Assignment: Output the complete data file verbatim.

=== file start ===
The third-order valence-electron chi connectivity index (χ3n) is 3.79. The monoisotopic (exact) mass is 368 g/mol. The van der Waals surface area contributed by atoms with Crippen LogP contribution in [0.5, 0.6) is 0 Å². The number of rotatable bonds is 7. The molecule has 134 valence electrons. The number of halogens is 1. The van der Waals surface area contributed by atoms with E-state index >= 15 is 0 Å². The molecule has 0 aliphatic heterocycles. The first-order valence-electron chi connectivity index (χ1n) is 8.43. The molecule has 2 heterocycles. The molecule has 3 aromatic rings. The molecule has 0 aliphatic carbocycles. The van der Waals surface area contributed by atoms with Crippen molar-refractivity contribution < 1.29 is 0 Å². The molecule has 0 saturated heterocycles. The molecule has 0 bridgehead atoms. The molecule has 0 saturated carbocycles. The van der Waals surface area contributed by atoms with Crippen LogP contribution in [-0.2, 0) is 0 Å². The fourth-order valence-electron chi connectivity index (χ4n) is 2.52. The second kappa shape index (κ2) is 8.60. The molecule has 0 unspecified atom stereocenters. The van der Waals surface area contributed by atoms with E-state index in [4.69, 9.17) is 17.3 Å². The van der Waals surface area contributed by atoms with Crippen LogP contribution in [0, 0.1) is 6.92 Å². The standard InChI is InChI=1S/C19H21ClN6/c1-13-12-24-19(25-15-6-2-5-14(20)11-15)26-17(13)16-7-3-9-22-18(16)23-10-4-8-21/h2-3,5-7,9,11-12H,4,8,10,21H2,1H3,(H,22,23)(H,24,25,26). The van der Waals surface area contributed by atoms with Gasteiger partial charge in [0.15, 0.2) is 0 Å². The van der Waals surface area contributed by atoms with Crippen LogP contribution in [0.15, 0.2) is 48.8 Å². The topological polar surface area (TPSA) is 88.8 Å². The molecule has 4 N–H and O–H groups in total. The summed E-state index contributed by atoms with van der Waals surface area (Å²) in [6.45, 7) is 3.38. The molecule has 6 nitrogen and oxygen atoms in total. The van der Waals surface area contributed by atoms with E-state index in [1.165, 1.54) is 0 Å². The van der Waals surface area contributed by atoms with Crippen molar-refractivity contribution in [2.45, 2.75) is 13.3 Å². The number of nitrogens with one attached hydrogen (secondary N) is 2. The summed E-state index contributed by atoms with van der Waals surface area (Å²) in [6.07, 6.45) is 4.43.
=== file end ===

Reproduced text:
The third-order valence-electron chi connectivity index (χ3n) is 3.79. The monoisotopic (exact) mass is 368 g/mol. The van der Waals surface area contributed by atoms with Crippen LogP contribution in [0.5, 0.6) is 0 Å². The number of rotatable bonds is 7. The molecule has 134 valence electrons. The number of halogens is 1. The van der Waals surface area contributed by atoms with E-state index >= 15 is 0 Å². The molecule has 0 aliphatic heterocycles. The first-order valence-electron chi connectivity index (χ1n) is 8.43. The molecule has 2 heterocycles. The molecule has 3 aromatic rings. The molecule has 0 aliphatic carbocycles. The van der Waals surface area contributed by atoms with Crippen molar-refractivity contribution < 1.29 is 0 Å². The molecule has 0 saturated heterocycles. The molecule has 0 bridgehead atoms. The molecule has 0 saturated carbocycles. The van der Waals surface area contributed by atoms with Crippen LogP contribution in [-0.2, 0) is 0 Å². The fourth-order valence-electron chi connectivity index (χ4n) is 2.52. The second kappa shape index (κ2) is 8.60. The molecule has 0 unspecified atom stereocenters. The van der Waals surface area contributed by atoms with E-state index in [4.69, 9.17) is 17.3 Å². The van der Waals surface area contributed by atoms with Crippen LogP contribution in [0, 0.1) is 6.92 Å². The standard InChI is InChI=1S/C19H21ClN6/c1-13-12-24-19(25-15-6-2-5-14(20)11-15)26-17(13)16-7-3-9-22-18(16)23-10-4-8-21/h2-3,5-7,9,11-12H,4,8,10,21H2,1H3,(H,22,23)(H,24,25,26). The van der Waals surface area contributed by atoms with Gasteiger partial charge in [0.15, 0.2) is 0 Å². The van der Waals surface area contributed by atoms with Crippen LogP contribution in [0.15, 0.2) is 48.8 Å². The topological polar surface area (TPSA) is 88.8 Å². The molecule has 4 N–H and O–H groups in total. The summed E-state index contributed by atoms with van der Waals surface area (Å²) in [6.45, 7) is 3.38. The molecule has 6 nitrogen and oxygen atoms in total. The van der Waals surface area contributed by atoms with E-state index in [1.165, 1.54) is 0 Å². The van der Waals surface area contributed by atoms with Crippen molar-refractivity contribution in [2.45, 2.75) is 13.3 Å². The number of nitrogens with one attached hydrogen (secondary N) is 2. The summed E-state index contributed by atoms with van der Waals surface area (Å²) in [6.07, 6.45) is 4.43.